Wildfires and flooding and tornadoes, oh my! Summer always strikes me as a great time to remember the need for disaster preparedness. Every day seems to hold news of all manner of natural disaster. Two years ago I wrote a blog on disaster preparedness.  I reread it today as I began pondering what to include here. It’s actually a pretty horrible blog post, but it was very therapeutic, so to all who read it and didn't scream “Don’t give up your day job, you’re a horrible writer!” I thank you.

Today I want to ponder disaster preparedness without the trauma of 2012 along for the ride.

Step one: Do you even have a plan?

You should. No one is immune. Think about the risks you have, both minor and major. I tell my coaching clients to consider everything from coffee on the laptop keyboard to the catastrophic left-with-the-clothes-on-your-back loss.

A simple Google search will find quite a few options for disaster recovery templates, from the painfully simple to the corporate 75 page plan that no one will keep up to date. Take a look at a few templates and pick one you feel comfortable with. I posted a template and an edited public version of my own, eternally improving and yet still flawed, disaster plan. I find corrections or improvements every time I do it. And, yes, I include hard truths with a snippet of profanity just to keep my co-workers on their toes.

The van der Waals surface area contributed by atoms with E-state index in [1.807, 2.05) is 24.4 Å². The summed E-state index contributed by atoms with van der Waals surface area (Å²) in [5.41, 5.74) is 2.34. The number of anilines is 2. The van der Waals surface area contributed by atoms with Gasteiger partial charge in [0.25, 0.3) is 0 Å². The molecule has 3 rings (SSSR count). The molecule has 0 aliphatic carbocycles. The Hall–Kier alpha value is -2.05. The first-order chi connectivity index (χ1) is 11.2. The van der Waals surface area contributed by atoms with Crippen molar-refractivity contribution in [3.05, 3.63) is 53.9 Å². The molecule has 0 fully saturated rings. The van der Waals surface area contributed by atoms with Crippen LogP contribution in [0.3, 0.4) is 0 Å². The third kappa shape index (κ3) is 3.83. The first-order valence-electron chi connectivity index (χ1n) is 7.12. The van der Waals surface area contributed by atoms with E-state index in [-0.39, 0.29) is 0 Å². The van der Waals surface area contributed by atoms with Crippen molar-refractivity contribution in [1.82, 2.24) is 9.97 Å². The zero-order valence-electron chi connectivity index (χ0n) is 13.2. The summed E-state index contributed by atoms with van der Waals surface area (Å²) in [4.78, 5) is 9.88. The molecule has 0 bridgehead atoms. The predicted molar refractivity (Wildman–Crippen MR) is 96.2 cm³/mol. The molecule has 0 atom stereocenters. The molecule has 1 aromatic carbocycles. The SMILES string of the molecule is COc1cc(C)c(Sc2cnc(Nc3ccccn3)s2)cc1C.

Step two: Create the plan.

The first time through you may want a drink by the end. You’ll find gaps, and end up with a to-do list longer than your plan. That’s OK. Keep going. It’s a great part of the process to take the time to think about these things and make progress.

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Step three: Get the tools you need.

There are so many tools available to help you with the minor disasters, there’s almost no excuse for traumatic hard drive issues. You can use a service that runs an automatic backup of your files nightly, or you can use a tool that allows you to store straight to the cloud. This will depend on your security needs and personal preferences. Keep in mind that saving to Dropbox, or directly to the cloud won’t help your program files. This is not just about saving client and personal files. Make sure you have the set up you want for the recovery time you need to have.  In researching this article I found a review of 38 Online Backup Services. That pretty much covered every one I could think of and then some. If 38 is overwhelming and you don’t mind a smidge out of date info I like to use Lifehacker for a lot of my research. They have a top 5 posting for both online and offline backup tools.

Picture the day your computer dies. Do you have a backup that allows you to easily access your data and the programs you use? Make sure you have passwords accessible. Not on a post-it note, or a quasi-secret file on your computer, but an actual secure tool. I use LastPass, but there are others you can look into HERE and HERE. Pick one that fits your needs. And use it. That way no matter where you go you can log in to any site you need to. Even if you are stuck on a library computer, or a rental. And even when you are disaster free you are keeping your access more secure with the use of random passwords.